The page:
Gyms, Yoga and Martial Arts Studios Hustling For Cleaning Supplies As They Reopen
With gyms and other fitness facilities like martial arts and yoga studios reopening on the First Coast, the demand for cleaning supplies is intensifying, with hand sanitizer being one of things that can be hard to find.
All-Star Martial Arts in Jacksonville, which reopened Monday, is making its own sanitizer, based on recipes found online.
“You gotta get creative,” owner Ernie McKinney said. “If you don't have it, you gotta make it...plus, it’s a good activity for the students.”
The studio is limiting group sizes to 15 students per class, with McKinney planning to offer virtual classes for the foreseeable future.
All-Star has also modified it’s curriculum. The studio is restricting student-to-student contact. Sparring isn’t allowed.
“Now you have to be kind of creative and visualize your opponent attacking you when you're going through your sequence of movements,” said McKinney.
McKinney said the studio keeps a stock of all supplies used regularly, but he’s also relied on parent donations.
The studio’s staff is cleaning all frequently touched areas, like door handles. They’ve also placed hand sanitizer stations around the studio.
All facilities that choose to reopen during Phase 1 are required to implement social distancing guidelines and have additional cleaning supplies ready for customers and staff.
While most facilities are ready to reopen and abide by the guidelines, they’re finding having enough cleaning supplies a common challenge
Dori Thomsen, who co-owns Soluna Yoga and Spa with her husband, said they began ordering supplies in late April.
“Just about everything is on backorder until June,” Thomsen said.
She is choosing not to reopen the business for now, instead continuing with virtual sessions.
“Our motto in this phase is slow and steady,” Thomsen said. “We just want to take things slow, and make sure we're finalizing our safety measures properly.”
While they plan their reopening, Thomsen and her staff are stocking up on supplies by selling off other equipment that isn’t considered sanitary to keep around.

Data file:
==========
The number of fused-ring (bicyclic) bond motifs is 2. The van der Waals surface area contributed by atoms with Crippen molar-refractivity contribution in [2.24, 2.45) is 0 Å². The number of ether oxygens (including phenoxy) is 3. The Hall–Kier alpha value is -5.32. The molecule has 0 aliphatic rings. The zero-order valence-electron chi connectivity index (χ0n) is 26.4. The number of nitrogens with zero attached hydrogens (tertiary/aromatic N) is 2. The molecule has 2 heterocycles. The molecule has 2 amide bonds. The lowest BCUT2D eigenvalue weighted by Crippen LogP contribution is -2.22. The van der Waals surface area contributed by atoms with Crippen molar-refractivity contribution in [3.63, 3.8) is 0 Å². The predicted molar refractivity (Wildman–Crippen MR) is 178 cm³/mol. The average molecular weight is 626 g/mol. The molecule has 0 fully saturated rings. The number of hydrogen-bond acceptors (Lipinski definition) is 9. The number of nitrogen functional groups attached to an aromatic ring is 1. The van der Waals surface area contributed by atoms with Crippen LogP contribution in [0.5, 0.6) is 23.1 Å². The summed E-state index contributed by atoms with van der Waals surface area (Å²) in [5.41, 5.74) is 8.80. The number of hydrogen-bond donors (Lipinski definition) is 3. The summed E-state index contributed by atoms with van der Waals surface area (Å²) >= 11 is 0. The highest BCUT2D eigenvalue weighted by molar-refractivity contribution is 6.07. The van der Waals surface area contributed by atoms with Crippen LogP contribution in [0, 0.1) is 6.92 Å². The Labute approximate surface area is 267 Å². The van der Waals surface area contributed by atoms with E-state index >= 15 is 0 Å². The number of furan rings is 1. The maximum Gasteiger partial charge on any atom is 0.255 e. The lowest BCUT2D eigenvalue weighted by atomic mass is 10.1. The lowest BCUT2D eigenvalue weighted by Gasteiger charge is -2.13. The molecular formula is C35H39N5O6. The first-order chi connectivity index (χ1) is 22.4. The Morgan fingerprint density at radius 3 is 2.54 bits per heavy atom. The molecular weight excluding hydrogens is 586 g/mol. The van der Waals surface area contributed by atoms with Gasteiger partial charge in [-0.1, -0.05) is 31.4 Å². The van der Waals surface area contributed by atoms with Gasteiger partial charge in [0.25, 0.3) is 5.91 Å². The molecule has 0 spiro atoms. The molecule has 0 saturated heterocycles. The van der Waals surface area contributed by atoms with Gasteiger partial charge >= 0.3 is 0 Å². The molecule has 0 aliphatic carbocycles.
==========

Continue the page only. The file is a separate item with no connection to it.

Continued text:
“Block, bolsters, blankets, we love using yoga props in the practice,” Thomsen said. “But we're no longer able to use yoga props because that doesn't provide a very sanitary environment.”
Soluna invested in a UVC light in their ventilation system that uses ultraviolet light to disinfect the area of bacteria.
Meanwhile, Training For Warriors (TFW), a gym in Ponte Vedra Beach, is seeing an uptick in the desire for private gym sessions.
Owner Phil Squatrito said the gym is limiting groups sizes to 12 or less, and members need to sign up ahead of time.
Like the others, Squatrito is finding it challenging to keep up with the demand for cleaning supplies.
“Your hand sanitizers, your wipes, your Lysol sprays, that's like finding diamonds in the desert right now,” Squatrito said.
TFW has gotten help from people that go to the gym, along with other employees on the lookout for supplies.
At TFW, each person that comes in gets their own station with towels and spray bottles for cleaning. After every class, the staff cleans all of the equipment. A disinfecting company will do an even deeper cleaning a few times a month.
Squatrito said only 40-50% of the clients are coming compared to pre-pandemic attendance, but he expects more people will become comfortable with going back to the gym over the next couple of weeks. Many are still taking advantage of the virtual training TFW offers.
He said the gradual stream of business actually helps the gym out.
“We can make sure all these practices are in place, and we got a system and we got it down,” Squatrito said. “Now, when the bigger surge happens, we can still keep all those protocols and safety measures intact.”
Sky Lebron can be reached at firstname.lastname@example.org, 904-358-6319 or on Twitter at @SkylerLebron.
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